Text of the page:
Shake hands with a woman? – Ask the Rabbi

November 30, 2014 by Rabbi Raymond Apple
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Rabbi Apple served for 32 years as the chief minister of the Great Synagogue, Sydney, Australia’s oldest and most prestigious congregation…he answers your questions.


Rabbi Raymond Apple

Rabbi Raymond Apple

Q. Is my rabbi right in not shaking hands with women?

A. Physical contact with women is a halachic problem, even with one’s own wife when she is “niddah”. Many authorities rule against shaking hands with women if there could be any sexual or erotic interest involved. It could be different in a business context where a commercial transaction is being sealed (Shulchan Aruch, Even HaEzer 21:5; R’ma’s glosses).

The Bach, commenting on the halachic issue, says that “In our country people are lenient in these matters and we do not forbid it”, provided the handshake is perfunctory and “L’shem shamayim” (“for the sake of Heaven”). An illustration is given from Talmud Yerushalmi Sotah 3:1 that a kohen was allowed a brief contact with a woman’s hand when she brought a meal offering. Since the touching of her hand was brief and utilitarian there was no thought of sexual desire.

Those rabbis who shake hands with women do so because it is a mere social convention without any deeper implications. Other rabbis avoid any physical contact, though some will shake a woman’s hand if she puts out her hand first.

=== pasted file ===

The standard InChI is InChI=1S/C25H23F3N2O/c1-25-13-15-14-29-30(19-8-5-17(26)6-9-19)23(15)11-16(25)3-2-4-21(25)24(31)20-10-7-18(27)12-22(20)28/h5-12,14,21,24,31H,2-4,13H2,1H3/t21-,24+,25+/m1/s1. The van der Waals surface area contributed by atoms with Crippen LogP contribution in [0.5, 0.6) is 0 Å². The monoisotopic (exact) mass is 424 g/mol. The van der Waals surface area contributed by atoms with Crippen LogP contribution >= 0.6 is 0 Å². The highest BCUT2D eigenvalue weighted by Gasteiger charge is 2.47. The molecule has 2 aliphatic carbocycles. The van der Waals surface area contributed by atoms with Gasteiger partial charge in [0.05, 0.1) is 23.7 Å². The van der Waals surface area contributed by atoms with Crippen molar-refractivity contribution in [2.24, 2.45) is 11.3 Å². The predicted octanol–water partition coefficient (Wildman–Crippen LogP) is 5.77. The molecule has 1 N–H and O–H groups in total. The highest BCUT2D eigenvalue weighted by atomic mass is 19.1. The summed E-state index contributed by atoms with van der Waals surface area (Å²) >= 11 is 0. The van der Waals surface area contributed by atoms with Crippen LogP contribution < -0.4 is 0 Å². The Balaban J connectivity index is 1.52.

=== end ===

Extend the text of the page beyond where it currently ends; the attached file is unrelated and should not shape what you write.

Q. Is the 2nd Commandment still relevant, with its ban on idolatry? Are there still any idols?

A. Dozens of them. People worship false gods such as money, status, power and success. They also worship the true God in an idolatrous fashion, e.g. by disdaining and demonising others in the name of God, or targeting, injuring and murdering others, ostensibly on His behalf.


Q. Which is more important for a new community to establish – a synagogue or a cemetery?

A. Which is more important? Both.

Let me quote myself. I have consecrated a number of synagogues in my time, and also a number of cemeteries. When it was a cemetery I was consecrating, I always congratulated the community and said it was a sign of life when a group needed a cemetery. It showed that they regarded themselves as so firmly established in a place that they expected to do there all the normal things that are part of life, including dying and being laid to rest in a location which relatives and friends would visit in time to come.

There are many kinds of Jews, A Jews, B Jews, C Jews, D Jews and E Jews. The B Jew is concerned with burial as a Jew. We need A Jews too, alert to Jewish thinking, C Jews, committed to Jewish living, D Jews, dedicated to Jewish causes, E Jews, enlightened and educated about Judaism and the Jewish heritage.

Worry about dying as a Jew, but don’t forget to live as a Jew too.

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